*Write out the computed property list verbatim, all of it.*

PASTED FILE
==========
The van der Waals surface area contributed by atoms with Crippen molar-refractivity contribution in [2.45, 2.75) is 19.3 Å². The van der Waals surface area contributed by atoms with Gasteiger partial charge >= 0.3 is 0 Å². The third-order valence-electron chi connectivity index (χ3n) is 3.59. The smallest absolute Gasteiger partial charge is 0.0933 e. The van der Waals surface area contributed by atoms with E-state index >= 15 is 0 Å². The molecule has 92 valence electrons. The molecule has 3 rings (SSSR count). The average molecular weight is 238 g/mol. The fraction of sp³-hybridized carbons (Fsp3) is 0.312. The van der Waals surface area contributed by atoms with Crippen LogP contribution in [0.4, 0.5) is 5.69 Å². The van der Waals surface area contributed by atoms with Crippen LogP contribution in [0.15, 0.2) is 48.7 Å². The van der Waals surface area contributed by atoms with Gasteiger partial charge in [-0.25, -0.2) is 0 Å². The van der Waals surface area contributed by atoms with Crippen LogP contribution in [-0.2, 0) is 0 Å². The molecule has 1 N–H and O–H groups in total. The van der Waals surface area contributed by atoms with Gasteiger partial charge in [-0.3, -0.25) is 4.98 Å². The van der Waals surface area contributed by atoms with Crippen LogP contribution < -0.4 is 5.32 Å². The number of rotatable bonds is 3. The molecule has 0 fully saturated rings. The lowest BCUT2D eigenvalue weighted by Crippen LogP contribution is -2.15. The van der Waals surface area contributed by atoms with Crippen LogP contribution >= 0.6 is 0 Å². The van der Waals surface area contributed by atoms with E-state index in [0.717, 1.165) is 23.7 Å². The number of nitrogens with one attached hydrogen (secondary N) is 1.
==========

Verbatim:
The van der Waals surface area contributed by atoms with Crippen molar-refractivity contribution in [2.45, 2.75) is 19.3 Å². The van der Waals surface area contributed by atoms with Gasteiger partial charge >= 0.3 is 0 Å². The third-order valence-electron chi connectivity index (χ3n) is 3.59. The smallest absolute Gasteiger partial charge is 0.0933 e. The van der Waals surface area contributed by atoms with E-state index >= 15 is 0 Å². The molecule has 92 valence electrons. The molecule has 3 rings (SSSR count). The average molecular weight is 238 g/mol. The fraction of sp³-hybridized carbons (Fsp3) is 0.312. The van der Waals surface area contributed by atoms with Crippen LogP contribution in [0.4, 0.5) is 5.69 Å². The van der Waals surface area contributed by atoms with Crippen LogP contribution in [0.15, 0.2) is 48.7 Å². The van der Waals surface area contributed by atoms with Gasteiger partial charge in [-0.25, -0.2) is 0 Å². The van der Waals surface area contributed by atoms with Crippen LogP contribution in [-0.2, 0) is 0 Å². The molecule has 1 N–H and O–H groups in total. The van der Waals surface area contributed by atoms with Gasteiger partial charge in [-0.3, -0.25) is 4.98 Å². The van der Waals surface area contributed by atoms with Crippen LogP contribution < -0.4 is 5.32 Å². The number of rotatable bonds is 3. The molecule has 0 fully saturated rings. The lowest BCUT2D eigenvalue weighted by Crippen LogP contribution is -2.15. The van der Waals surface area contributed by atoms with Crippen LogP contribution >= 0.6 is 0 Å². The van der Waals surface area contributed by atoms with E-state index in [0.717, 1.165) is 23.7 Å². The number of nitrogens with one attached hydrogen (secondary N) is 1.